Locating the Water Shutoff Valve in Your Home

by Lee Wyatt
(last updated September 21, 2012)

Just imagine if you will the following scenario. You wake up one morning to the faint sound of running water, but you don't know exactly where it is coming from. But it can't be all that bad right, after all it's only a faint sound nothing to major. At least that is what you think until you walk into your kid's room, which is right under to the laundry room. When you look in, it looks like there is a large bubble of water forming in the ceiling, and along one of the walls. What do you do? Do you know where the water shutoff valve is? Locating the water shutoff valve in this situation can be a bit of a nightmare if you don't know exactly where it is.

Luckily, the water shutoff valve is not that difficult to find. Considering that most homeowners are on public water, the directions here will be based off of that. All you need to do is follow these simple directions, and you should have no problem whatsoever finding the shutoff valve. Just keep in mind that it is better to find that valve prior to an emergency forming.

  1. Locate the water meter. The first step in locating the water shutoff valve is to find the water meter. On most houses this is where the shutoff valve will be located. For most people, the water meter will be located outside, usually along the back wall, but often times in a little box that is near the front curb.
  2. Identify the knobs. When you have found the water meter take a look and see if you can find the pipe that leads into it, and the one that leads out of it. Both of these pipes will have a knob attached to them. One of the pipes is the water supply that comes into the house from the city, to be read by the meter. The other pipe is the one that heads towards the house.
  3. Turn the correct knob. Locate the knob that is attached to the pipe that is leading towards the house from the street. This will be the one that is on the pipe that is between the meter box and the street. Turn the knob until the water stops flowing. This will stop the water from flowing towards your house, and stop the bill from getting higher at the same time.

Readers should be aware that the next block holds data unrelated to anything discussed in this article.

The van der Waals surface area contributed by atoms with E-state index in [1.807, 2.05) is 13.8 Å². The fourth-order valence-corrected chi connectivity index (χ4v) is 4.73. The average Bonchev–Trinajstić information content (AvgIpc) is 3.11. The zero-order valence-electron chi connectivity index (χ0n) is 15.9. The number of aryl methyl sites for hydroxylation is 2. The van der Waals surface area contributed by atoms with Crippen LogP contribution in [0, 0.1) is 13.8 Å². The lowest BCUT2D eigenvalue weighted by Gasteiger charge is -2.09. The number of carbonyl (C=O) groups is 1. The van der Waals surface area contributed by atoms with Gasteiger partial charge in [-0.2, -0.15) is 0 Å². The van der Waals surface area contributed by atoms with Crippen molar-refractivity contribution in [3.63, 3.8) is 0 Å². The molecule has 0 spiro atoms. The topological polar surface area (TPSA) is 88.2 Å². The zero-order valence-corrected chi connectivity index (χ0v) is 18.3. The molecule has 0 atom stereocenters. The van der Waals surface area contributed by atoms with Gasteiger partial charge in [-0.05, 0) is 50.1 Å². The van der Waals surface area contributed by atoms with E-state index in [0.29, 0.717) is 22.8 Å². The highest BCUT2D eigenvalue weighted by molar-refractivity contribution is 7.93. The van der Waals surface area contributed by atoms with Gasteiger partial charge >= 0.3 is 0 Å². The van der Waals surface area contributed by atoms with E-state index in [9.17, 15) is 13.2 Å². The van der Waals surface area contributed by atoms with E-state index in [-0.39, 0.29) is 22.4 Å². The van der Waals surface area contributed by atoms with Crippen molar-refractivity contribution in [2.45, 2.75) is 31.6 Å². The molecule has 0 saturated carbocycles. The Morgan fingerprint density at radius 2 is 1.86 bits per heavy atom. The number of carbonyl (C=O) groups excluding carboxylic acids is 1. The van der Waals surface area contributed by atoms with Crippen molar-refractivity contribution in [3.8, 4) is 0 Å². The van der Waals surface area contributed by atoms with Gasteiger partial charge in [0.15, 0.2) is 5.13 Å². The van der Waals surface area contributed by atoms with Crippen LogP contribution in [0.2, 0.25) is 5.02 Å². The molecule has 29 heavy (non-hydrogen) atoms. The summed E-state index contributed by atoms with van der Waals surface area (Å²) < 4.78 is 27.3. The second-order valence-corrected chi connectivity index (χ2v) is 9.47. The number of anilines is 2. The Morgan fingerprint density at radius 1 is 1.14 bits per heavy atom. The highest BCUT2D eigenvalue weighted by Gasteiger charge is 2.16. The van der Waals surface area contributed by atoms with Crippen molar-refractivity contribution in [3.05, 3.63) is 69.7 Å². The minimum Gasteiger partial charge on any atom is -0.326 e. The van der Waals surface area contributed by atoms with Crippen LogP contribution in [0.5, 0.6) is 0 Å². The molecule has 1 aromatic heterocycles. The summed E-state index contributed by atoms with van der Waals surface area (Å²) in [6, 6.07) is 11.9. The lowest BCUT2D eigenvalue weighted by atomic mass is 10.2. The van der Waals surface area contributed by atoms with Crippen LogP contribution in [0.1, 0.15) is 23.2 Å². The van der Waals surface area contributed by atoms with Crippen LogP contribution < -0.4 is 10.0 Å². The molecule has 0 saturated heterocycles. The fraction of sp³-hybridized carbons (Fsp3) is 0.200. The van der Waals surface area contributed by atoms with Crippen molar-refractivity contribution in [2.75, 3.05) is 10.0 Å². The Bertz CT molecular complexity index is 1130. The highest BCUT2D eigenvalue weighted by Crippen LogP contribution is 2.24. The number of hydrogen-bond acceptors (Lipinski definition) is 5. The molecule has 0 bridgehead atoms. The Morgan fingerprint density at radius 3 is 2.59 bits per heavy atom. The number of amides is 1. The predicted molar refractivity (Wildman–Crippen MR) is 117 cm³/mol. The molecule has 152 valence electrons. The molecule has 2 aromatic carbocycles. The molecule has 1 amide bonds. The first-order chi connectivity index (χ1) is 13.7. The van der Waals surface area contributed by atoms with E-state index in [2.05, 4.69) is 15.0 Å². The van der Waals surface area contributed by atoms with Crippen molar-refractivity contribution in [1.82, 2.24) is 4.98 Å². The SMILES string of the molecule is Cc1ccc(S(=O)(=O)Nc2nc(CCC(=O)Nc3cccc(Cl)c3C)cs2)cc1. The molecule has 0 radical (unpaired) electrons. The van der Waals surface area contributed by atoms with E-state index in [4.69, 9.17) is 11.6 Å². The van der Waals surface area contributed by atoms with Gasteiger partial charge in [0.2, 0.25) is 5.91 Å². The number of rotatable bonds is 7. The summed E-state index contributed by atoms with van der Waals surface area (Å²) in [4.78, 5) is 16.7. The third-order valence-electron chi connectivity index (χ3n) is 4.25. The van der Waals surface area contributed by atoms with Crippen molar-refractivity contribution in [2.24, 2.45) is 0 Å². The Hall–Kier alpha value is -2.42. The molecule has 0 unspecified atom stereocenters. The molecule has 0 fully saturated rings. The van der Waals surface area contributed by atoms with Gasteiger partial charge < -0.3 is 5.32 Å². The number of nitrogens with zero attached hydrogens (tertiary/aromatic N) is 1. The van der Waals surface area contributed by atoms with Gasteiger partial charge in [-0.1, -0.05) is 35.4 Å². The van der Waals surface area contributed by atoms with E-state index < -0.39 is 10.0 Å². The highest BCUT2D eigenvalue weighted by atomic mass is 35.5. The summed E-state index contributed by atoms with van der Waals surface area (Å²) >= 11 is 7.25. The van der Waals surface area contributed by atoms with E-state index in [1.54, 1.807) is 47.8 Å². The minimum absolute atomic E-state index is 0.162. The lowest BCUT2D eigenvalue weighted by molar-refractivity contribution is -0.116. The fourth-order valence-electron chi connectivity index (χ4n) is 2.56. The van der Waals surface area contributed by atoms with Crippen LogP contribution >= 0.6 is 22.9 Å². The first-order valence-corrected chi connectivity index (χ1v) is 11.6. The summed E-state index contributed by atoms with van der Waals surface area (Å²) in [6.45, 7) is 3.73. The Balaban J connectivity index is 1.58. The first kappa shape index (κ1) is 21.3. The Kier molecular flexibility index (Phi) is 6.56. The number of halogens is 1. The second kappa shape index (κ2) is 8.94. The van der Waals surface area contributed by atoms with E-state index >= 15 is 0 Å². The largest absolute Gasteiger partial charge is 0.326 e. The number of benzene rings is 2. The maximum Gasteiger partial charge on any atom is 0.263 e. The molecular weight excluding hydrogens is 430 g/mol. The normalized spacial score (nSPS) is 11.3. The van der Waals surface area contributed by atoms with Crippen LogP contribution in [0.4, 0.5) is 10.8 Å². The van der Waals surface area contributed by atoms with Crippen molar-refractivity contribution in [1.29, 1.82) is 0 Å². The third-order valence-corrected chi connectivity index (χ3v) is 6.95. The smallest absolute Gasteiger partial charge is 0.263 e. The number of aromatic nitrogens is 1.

4. Test, and do your work. Now that you have the water shut off, go ahead and test to make sure that you really do have the water turned off. You do this simply by going into the home, and turning the water on. If you did everything right, the water will run for a moment or two, and then stop. Once the water does stop go ahead and do the work that you needed to have done.
  5. Restart the water. After you have completed the work that was needed, go back out to where the valve was located and turn the water back on. Make sure that you turn the same knob that you used to turn the water off, other wise you are simply turning the water off again, and you can easily get confused.

Author Bio

Lee Wyatt

Contributor of numerous Tips.Net articles, Lee Wyatt is quickly becoming a regular "Jack of all trades." He is currently an independent contractor specializing in writing and editing. Contact him today for all of your writing and editing needs! Click here to contact. ...

MORE FROM LEE

Removing Iron Stains from Vinyl Fencing

One of the more difficult types of stains that you will occasionally need to remove from vinyl fencing is an iron or rust ...

Discover More

Allspice

Allspice, unlike other kinds of spices, does not have a single taste. Rather, it has a taste reminiscent of a combination of ...

Discover More

Basic Care of Rats

Next to hamsters and gerbils, a pet rat is one of the more popular small pets that you can get. If you are thinking of ...

Discover More

Find the Right Tool Right Away Finally, a homeowner's set that includes all the tools needed to complete basic DIY projects at an affordable price! The tools are stored in a molded case for security and portability. Check out Stanley 65-Piece Homeowner's Tool Kit today!

More Home Improvement Tips

What are Compression Faucets?

Have you ever wondered what compression faucets are? Chances are pretty good that you have wondered that at least once, ...

Discover More

Foul Water Odor

Got a foul odor coming from your water tap? It could be caused by a number of different issues, as discussed in this tip.

Discover More

Installing a Pop-Up Drain

If you haven't already got a pop-up drain in your bathroom sink, then you need to think about installing one. Installing a ...

Discover More
Subscribe

FREE SERVICE: Receive an e-mail several times each week with a featured home improvement tip. Enter your address and click "Subscribe."

Comments

If you would like to add an image to your comment (not an avatar, but an image to help in making the point of your comment), include the characters [{fig}] in your comment text. You’ll be prompted to upload your image when you submit the comment. Images larger than 600px wide or 1000px tall will be reduced. Up to three images may be included in a comment. All images are subject to review. Commenting privileges may be curtailed if inappropriate images are posted.

What is seven more than 5?

There are currently no comments for this tip. (Be the first to leave your comment—just use the simple form above!)


Subscribe

FREE SERVICE: Receive an e-mail several times each week with a featured home improvement tip. Enter your address and click "Subscribe."

(Your e-mail address is not shared with anyone, ever.)